The second-annual Lake Despair Lodge bass tournament last weekend saw a large number of the top prizes going to fishermen from Rainy River District.
Still, first prize went to the Sioux Narrows team of Mel Giesbrecht and Chris Bell, whose total weight for the two-day tournament was 22.48 pounds.
Second place went to Kelvin Caul and Ted Heyens with 22.44 pounds, followed by Jody Shypit and Dale LaBelle in third (19.94). Fourth place went to Bill and Jay Albright (19.88), with Dave Byrnes and James Asplund (19.24) coming fifth.
The biggest fish caught on the first day was reeled up by Dale LaBelle and Jody Shypit (3.46 pounds), and the second day saw the team of Darren Ward and Mike Mihichuk win the $300 prize (4.34 pounds).
Along with the excitement of the weigh-in Saturday, there also was a fish fry, which served about 250 people, and an awesome fireworks display.
From all reports I’ve heard, it was a very successful and enjoyable tournament. I’m sure Bill and Nellie Godin are exhausted from all the work that goes into such an event, but I’m also sure they’re already busily planning next year’s derby.
Way to go to both of you and all your staff that make an event like this possible!
- • • Nevin Bonot has officially retired after being honoured with a retirement party Saturday evening. Many friends and family came to wish him well. Hope you enjoyed it, Nevin!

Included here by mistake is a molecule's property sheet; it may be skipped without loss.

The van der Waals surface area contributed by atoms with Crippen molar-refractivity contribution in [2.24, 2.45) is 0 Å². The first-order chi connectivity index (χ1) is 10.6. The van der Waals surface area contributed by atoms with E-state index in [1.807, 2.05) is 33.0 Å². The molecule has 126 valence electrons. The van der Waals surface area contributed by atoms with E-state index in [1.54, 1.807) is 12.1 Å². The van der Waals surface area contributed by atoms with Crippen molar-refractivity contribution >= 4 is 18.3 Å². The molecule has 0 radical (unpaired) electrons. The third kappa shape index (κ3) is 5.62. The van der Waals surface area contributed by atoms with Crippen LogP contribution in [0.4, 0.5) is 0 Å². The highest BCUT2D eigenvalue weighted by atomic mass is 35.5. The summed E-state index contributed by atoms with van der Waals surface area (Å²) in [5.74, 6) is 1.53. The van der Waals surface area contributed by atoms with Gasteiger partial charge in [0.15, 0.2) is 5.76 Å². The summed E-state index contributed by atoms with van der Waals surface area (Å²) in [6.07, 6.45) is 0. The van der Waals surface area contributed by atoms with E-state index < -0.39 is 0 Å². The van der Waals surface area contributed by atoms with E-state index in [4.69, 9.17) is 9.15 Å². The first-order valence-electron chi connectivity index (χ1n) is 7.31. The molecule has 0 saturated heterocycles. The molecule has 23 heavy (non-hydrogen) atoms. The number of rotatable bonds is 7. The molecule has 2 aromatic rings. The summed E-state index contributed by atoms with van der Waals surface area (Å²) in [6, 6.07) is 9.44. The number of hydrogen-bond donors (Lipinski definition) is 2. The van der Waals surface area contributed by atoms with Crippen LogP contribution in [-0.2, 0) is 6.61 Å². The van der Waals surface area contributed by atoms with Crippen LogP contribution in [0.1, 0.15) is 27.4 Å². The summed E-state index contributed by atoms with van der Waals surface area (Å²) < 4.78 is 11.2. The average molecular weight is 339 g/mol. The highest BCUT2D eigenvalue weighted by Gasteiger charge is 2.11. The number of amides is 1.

- • • The annual Devlin slo-pitch tournament is taking place this weekend (July 12-14) at the ball diamond. Besides all the action on the field, food booths and a beer garden also will be set up. To top Saturday night off, a dance featuring the live band, “Thinking of Pinky,” will run from 8 p.m.-1 a.m. Admission is $8. Be sure to make this tournament part of your weekend!
- • • Robin’s 2¢: Just the other day, I needed to call home, but the only pay phone I could find was in use. So I stood to the side and politely waited until it was free, thinking it would only be a couple of minutes. Five minutes went by, and still the man was on the phone. He was just standing there, not saying a word. Two more minutes went by, and he still wasn’t talking. Finally, I tapped him on the shoulder and asked if I could use the phone. I really wouldn’t be long, but needed to make an important call. “Hold your horses,” the man responded, covering the receiver. “I’m talking to my wife.”